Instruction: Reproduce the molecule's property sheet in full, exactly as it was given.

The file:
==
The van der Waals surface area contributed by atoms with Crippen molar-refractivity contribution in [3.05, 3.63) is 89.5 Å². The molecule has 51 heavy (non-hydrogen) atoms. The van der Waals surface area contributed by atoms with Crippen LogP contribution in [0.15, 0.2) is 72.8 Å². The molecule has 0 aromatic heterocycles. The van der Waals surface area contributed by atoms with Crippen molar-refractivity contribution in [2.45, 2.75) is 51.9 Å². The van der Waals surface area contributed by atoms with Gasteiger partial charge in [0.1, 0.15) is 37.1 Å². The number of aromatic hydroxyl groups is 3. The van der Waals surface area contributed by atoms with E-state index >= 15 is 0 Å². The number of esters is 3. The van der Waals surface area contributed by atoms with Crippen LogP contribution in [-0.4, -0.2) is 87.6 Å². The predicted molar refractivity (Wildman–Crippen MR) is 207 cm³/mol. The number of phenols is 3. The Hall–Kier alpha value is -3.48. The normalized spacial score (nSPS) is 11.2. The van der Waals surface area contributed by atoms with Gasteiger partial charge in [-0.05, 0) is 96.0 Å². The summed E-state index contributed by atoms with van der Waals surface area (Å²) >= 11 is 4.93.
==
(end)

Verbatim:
The van der Waals surface area contributed by atoms with Crippen molar-refractivity contribution in [3.05, 3.63) is 89.5 Å². The molecule has 51 heavy (non-hydrogen) atoms. The van der Waals surface area contributed by atoms with Crippen LogP contribution in [0.15, 0.2) is 72.8 Å². The molecule has 0 aromatic heterocycles. The van der Waals surface area contributed by atoms with Crippen molar-refractivity contribution in [2.45, 2.75) is 51.9 Å². The van der Waals surface area contributed by atoms with Gasteiger partial charge in [0.1, 0.15) is 37.1 Å². The number of aromatic hydroxyl groups is 3. The van der Waals surface area contributed by atoms with E-state index >= 15 is 0 Å². The number of esters is 3. The van der Waals surface area contributed by atoms with Crippen LogP contribution in [-0.4, -0.2) is 87.6 Å². The predicted molar refractivity (Wildman–Crippen MR) is 207 cm³/mol. The number of phenols is 3. The Hall–Kier alpha value is -3.48. The normalized spacial score (nSPS) is 11.2. The van der Waals surface area contributed by atoms with Gasteiger partial charge in [-0.05, 0) is 96.0 Å². The summed E-state index contributed by atoms with van der Waals surface area (Å²) >= 11 is 4.93.